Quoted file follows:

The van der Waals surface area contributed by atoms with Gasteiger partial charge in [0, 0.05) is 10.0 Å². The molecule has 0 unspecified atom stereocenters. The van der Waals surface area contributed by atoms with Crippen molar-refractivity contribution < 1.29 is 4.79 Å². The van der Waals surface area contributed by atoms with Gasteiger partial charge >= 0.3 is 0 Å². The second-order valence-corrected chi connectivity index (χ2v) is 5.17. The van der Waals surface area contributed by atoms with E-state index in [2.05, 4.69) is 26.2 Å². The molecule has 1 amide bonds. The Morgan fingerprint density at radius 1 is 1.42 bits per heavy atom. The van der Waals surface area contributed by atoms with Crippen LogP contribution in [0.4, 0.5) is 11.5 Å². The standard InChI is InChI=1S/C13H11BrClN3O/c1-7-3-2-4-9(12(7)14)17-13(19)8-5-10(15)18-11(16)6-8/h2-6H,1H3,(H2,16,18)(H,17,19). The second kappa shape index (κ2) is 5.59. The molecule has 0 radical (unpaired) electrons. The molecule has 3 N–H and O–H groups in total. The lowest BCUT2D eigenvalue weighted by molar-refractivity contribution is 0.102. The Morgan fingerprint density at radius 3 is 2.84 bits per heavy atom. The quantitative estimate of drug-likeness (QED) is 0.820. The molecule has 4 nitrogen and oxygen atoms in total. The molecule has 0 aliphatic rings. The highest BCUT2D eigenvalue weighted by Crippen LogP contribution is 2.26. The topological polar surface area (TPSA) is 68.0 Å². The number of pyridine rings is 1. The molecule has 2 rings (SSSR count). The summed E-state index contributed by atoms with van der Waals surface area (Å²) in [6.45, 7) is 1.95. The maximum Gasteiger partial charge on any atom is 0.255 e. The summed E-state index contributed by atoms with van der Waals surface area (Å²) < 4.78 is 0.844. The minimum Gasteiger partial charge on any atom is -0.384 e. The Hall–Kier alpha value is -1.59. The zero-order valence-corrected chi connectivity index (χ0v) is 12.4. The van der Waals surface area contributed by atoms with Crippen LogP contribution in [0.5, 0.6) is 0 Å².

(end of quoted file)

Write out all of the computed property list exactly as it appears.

The van der Waals surface area contributed by atoms with Gasteiger partial charge in [0, 0.05) is 10.0 Å². The molecule has 0 unspecified atom stereocenters. The van der Waals surface area contributed by atoms with Crippen molar-refractivity contribution < 1.29 is 4.79 Å². The van der Waals surface area contributed by atoms with Gasteiger partial charge >= 0.3 is 0 Å². The second-order valence-corrected chi connectivity index (χ2v) is 5.17. The van der Waals surface area contributed by atoms with E-state index in [2.05, 4.69) is 26.2 Å². The molecule has 1 amide bonds. The Morgan fingerprint density at radius 1 is 1.42 bits per heavy atom. The van der Waals surface area contributed by atoms with Crippen LogP contribution in [0.4, 0.5) is 11.5 Å². The standard InChI is InChI=1S/C13H11BrClN3O/c1-7-3-2-4-9(12(7)14)17-13(19)8-5-10(15)18-11(16)6-8/h2-6H,1H3,(H2,16,18)(H,17,19). The second kappa shape index (κ2) is 5.59. The molecule has 0 radical (unpaired) electrons. The molecule has 3 N–H and O–H groups in total. The lowest BCUT2D eigenvalue weighted by molar-refractivity contribution is 0.102. The Morgan fingerprint density at radius 3 is 2.84 bits per heavy atom. The quantitative estimate of drug-likeness (QED) is 0.820. The molecule has 4 nitrogen and oxygen atoms in total. The molecule has 0 aliphatic rings. The highest BCUT2D eigenvalue weighted by Crippen LogP contribution is 2.26. The topological polar surface area (TPSA) is 68.0 Å². The number of pyridine rings is 1. The molecule has 2 rings (SSSR count). The summed E-state index contributed by atoms with van der Waals surface area (Å²) in [6.45, 7) is 1.95. The maximum Gasteiger partial charge on any atom is 0.255 e. The summed E-state index contributed by atoms with van der Waals surface area (Å²) < 4.78 is 0.844. The minimum Gasteiger partial charge on any atom is -0.384 e. The Hall–Kier alpha value is -1.59. The zero-order valence-corrected chi connectivity index (χ0v) is 12.4. The van der Waals surface area contributed by atoms with Crippen LogP contribution in [0.5, 0.6) is 0 Å².